No more normal life after September 11
The Sept. 11, 2001, terrorist attacks changed forever what we would consider normal life.The opening sentence of Don DeLillos spare, stunning novel, Falling Man, yanks his reader back to the horror raining on Manhattan from a clear blue sky six years ago: It was not a street anymore but a world, time and space of falling ash and near night. He was walking north through rubble and mud and there were people running past holding towels to their faces or jackets over their heads.The roar was still in the air, the buckling rumble of the fall. This was the world now.Walking out of the burning north tower of the World Trade Center, Keith Neudecker, the protagonist, appears at his estranged wifes door, carrying a briefcase and all blood and slag, reeking of burnt matter, with pinpoints of slivered glass in his face.This global disaster narrows to a familys story, how a few people go on, stumble and fall, try to remember and to forget, and try to get on with lives that can never be ordinary again.There is Lianne, living apart from Keith and now giving him sanctuary. She is obsessed with memories and fearful, as her father had killed himself rather than face dementia. Volunteering with early Alzheimer patients, Lianne gives them journal assignments to preserve their memories in words. Does survival depend on remembering or forgetting?Justin, their 14-year-old son, spends time with two friends at their high-rise window, scanning the skies with binoculars for the terrorist Bill Lawton, who could send more murderous pilots. The children begin to speak in monosyllables, perhaps to better intercept messages from Bill Lawton.Nina, Liannes mother and a retired professor, and Martin, Ninas lover and an art dealer, bring more ideas to the book in their conversation. Nina says, Its not the history of Western interference that pulls down these societies. Its their own history, their mentality. They live in a closed world of choice, of necessity. They havent advanced because they havent wanted to. Replies Martin: They use the language of religion, okay, but this is not what drives them.Panic, this is what drives them, Nina concludes. The book title, of course, recalls the horrifying Associated Press photo of a mans free fall, one knee bent, from the north tower. DeLillo presents another Falling Man, a performance artist who makes sudden appearances around the city after 9/11, dressed in a business suit, and dropping headfirst from a bridge, a balcony or a trestle, his fall broken by a safety harness.But Keith has no safety harness or net as he tries to keep his balance. He begins a relationship with Florence, the owner of the briefcase that was passed from hand to hand in the tower stairwell and ended up in Keiths grasp. The affair is more about the consolation of intimacy with someone who was there than it is about sex. He commutes between New York and Las Vegas, making money on the poker circuit, keeping a connection to a card-playing buddy who died in the tower.Between chapters are slivers of the terrorists tale, ending with the reader accompanying the hijackers, as Flight 11 pierces the tower, and Keith, as he absorbs the impact and slowly descends thousands of steps with thousands of people into a world that is changed forever.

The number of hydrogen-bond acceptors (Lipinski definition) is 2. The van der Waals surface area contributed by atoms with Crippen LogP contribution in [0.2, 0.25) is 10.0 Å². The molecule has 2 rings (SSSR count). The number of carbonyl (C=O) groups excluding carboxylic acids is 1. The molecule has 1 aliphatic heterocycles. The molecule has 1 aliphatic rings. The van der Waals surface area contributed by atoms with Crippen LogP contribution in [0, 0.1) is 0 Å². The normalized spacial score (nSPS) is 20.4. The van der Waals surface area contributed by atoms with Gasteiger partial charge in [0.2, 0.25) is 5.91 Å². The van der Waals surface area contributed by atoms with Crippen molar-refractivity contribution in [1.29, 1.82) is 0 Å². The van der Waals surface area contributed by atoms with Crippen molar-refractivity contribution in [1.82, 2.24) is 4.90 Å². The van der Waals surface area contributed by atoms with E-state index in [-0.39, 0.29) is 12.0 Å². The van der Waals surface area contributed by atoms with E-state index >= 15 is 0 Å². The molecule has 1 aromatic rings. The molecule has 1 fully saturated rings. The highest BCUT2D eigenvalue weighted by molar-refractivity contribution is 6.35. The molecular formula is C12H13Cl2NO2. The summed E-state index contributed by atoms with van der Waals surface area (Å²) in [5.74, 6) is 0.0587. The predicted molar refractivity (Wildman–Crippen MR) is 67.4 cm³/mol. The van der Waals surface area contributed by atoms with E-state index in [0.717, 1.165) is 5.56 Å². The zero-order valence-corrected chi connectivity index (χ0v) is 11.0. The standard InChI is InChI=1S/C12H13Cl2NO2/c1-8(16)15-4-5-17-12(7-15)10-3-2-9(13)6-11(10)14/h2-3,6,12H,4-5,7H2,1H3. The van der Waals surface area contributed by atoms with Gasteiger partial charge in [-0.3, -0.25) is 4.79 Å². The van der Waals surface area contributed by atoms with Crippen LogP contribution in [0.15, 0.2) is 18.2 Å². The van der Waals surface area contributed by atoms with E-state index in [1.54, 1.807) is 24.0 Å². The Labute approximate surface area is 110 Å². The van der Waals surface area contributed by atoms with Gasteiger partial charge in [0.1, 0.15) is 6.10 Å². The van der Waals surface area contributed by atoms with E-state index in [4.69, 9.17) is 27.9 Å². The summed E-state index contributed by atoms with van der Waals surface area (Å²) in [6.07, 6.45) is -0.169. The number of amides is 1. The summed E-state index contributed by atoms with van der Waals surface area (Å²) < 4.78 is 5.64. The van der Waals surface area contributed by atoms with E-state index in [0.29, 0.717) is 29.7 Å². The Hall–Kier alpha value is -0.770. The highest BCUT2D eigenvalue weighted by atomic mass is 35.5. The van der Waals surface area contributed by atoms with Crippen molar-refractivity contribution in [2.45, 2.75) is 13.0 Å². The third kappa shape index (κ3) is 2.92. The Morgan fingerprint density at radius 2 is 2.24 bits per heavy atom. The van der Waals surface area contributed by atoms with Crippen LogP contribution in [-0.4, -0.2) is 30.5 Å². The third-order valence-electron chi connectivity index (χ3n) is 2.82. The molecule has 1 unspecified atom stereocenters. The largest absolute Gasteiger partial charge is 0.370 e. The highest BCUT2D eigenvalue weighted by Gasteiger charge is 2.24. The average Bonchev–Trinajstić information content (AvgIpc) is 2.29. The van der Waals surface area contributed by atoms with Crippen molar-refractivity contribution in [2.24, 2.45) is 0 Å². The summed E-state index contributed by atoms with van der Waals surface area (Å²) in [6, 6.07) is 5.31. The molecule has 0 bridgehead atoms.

Support Local Journalism
Support Local Journalism
Readers around Aspen and Snowmass Village make the Aspen Times’ work possible. Your financial contribution supports our efforts to deliver quality, locally relevant journalism.
Now more than ever, your support is critical to help us keep our community informed about the evolving coronavirus pandemic and the impact it is having locally. Every contribution, however large or small, will make a difference.
Each donation will be used exclusively for the development and creation of increased news coverage.
Start a dialogue, stay on topic and be civil.
If you don't follow the rules, your comment may be deleted.
User Legend: Moderator Trusted User
Telemedicine is a growing field that provides Roaring Fork Valley residents with access to specialists without driving to Denver or Grand Junction. A new midvalley business called Sentia is providing facilities to make telemedicine more accessible.